The call centre sector is as vulnerable to the credit bubble bursting as any other business and we are already hearing stories of cut-backs and close-downs. The worry is rising and yet managers and team leaders still need to ensure that teams deliver. So how do we do this?
Step one: Be hyper-vigilant to ‘morale murdering’
A typical management reaction within a business under pressure is to say nothing and just keep going. All too often management assume that talking will cause more worry. On the contrary – talking reduces concern. People who are concerned but have little information will tend to make it up. And the story is always worse than reality. The author remembers working with a call centre in the last downturn when a team member stated that ‘everybody knew there were to be 200 redundancies’. The reality was that there were only 120 people employed in the call centre!
As well as negative rumours, people tend to withdraw. They go into a ‘sit and see’ mode waiting for the axe to fall and letting things slip as they wait. Along with such behaviour the team leader may find that team members get into negative huddles and begin to bring each other down.
Team leaders facing such behaviours need to address them quickly and set up a plan of action designed to focus and motivate their teams.
Step two: Communicate like never before
Worried people crave information. Team leaders need to set up clear and consistent communication lines. This can be through weekly team meetings or even daily briefings if matters are moving fast. Communications need to cover as much as possible about the state of the market, any management decisions, targets and the need to keep focused. In addition, communications need to cover the rumours which are going around the business. If they are not addressed they will be believed.
It is also important to be very honest. Obviously there will be certain information which management wants to keep quiet. In this case say nothing rather than lie or deny. However, if there are tough decisions or redundancies it is far better to give team members the respect of honesty than to try and protect them and lose their trust. If you are asked about something you must not talk about then tell your team you cannot talk about it until management have made a decision or given the green light.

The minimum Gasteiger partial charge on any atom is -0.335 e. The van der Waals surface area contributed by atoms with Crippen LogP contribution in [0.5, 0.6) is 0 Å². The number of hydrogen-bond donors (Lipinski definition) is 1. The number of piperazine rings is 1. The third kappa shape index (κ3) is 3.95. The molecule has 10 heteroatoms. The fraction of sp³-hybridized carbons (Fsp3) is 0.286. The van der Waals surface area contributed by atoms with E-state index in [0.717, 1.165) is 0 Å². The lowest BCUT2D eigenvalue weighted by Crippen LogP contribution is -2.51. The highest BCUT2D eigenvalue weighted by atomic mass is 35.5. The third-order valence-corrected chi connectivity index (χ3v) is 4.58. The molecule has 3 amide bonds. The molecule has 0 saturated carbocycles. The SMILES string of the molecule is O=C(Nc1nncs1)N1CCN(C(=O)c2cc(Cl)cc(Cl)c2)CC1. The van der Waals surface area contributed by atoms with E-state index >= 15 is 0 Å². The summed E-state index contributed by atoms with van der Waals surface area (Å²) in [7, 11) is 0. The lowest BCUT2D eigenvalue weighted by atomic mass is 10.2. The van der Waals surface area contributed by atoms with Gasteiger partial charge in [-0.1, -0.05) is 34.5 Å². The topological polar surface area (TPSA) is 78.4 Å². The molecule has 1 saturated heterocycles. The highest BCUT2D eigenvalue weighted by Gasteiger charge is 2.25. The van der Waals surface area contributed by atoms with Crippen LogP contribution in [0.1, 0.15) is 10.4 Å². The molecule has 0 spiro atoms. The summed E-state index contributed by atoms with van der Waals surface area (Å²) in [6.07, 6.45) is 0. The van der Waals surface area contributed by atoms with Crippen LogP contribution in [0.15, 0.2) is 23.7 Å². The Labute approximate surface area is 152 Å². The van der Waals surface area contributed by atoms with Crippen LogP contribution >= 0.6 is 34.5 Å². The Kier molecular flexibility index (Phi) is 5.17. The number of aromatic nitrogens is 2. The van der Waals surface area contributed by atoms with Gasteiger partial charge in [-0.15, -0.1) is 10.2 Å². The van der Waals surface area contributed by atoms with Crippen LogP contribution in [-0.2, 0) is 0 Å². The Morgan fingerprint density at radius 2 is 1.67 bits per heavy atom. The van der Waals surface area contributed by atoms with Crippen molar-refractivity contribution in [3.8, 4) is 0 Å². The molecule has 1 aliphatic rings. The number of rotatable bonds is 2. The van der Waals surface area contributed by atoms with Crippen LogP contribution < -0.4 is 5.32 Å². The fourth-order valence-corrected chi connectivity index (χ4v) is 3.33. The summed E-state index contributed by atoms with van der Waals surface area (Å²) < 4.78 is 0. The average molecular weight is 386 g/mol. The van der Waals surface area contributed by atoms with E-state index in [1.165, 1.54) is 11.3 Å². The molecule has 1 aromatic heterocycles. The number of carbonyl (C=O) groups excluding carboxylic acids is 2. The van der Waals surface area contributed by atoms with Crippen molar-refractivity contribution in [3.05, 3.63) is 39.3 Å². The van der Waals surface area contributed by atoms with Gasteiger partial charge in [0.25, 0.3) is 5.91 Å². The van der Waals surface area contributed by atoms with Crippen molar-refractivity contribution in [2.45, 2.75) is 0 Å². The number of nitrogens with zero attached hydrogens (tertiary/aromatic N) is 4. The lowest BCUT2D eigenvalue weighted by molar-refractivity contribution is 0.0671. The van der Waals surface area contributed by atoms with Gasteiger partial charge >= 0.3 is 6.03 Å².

Step three: Be firm about focus
While it is understandable that people can feel helpless and hopeless when business is tough, it is essential that they do not give up trying. Team leaders often need to be very firm with their teams and explain that giving up becomes a self-fulfilling prophecy. Less activity means less business means less chance of getting through.
It may well be that normal activity is reduced. In such cases team leaders need to refocus their team onto other tasks. It is important that such activities are productive rather than just time fillers. Examples of downturn tasks the author has set up in call centres include:
- Process redesign while there is time to test new approaches
- In-team training where experienced team members coach and train other team members
- Writing process manuals to assist training when the upturn arrives
- Eliminating administrative backlogs
- Creating training programmes
- Marketing brainstorming
- Organising team socials
Busy people have less time to worry. In addition, the fact that they are doing something constructive and productive will raise morale.